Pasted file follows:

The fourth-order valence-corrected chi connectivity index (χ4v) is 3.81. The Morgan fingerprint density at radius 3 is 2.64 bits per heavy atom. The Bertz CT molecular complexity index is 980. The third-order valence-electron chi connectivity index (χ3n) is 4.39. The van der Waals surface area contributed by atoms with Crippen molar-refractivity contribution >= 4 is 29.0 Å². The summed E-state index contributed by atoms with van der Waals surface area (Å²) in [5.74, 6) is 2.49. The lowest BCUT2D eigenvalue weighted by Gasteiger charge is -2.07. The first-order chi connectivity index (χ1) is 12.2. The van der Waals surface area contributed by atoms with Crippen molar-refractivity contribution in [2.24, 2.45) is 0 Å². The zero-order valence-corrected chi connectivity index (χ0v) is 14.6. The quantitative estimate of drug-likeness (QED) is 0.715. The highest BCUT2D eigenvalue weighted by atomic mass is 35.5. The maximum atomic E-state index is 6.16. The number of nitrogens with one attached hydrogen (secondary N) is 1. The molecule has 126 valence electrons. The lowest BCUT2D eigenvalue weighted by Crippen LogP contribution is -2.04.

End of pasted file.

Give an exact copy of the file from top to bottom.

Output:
The fourth-order valence-corrected chi connectivity index (χ4v) is 3.81. The Morgan fingerprint density at radius 3 is 2.64 bits per heavy atom. The Bertz CT molecular complexity index is 980. The third-order valence-electron chi connectivity index (χ3n) is 4.39. The van der Waals surface area contributed by atoms with Crippen molar-refractivity contribution >= 4 is 29.0 Å². The summed E-state index contributed by atoms with van der Waals surface area (Å²) in [5.74, 6) is 2.49. The lowest BCUT2D eigenvalue weighted by Gasteiger charge is -2.07. The first-order chi connectivity index (χ1) is 12.2. The van der Waals surface area contributed by atoms with Crippen molar-refractivity contribution in [2.24, 2.45) is 0 Å². The zero-order valence-corrected chi connectivity index (χ0v) is 14.6. The quantitative estimate of drug-likeness (QED) is 0.715. The highest BCUT2D eigenvalue weighted by atomic mass is 35.5. The maximum atomic E-state index is 6.16. The number of nitrogens with one attached hydrogen (secondary N) is 1. The molecule has 126 valence electrons. The lowest BCUT2D eigenvalue weighted by Crippen LogP contribution is -2.04.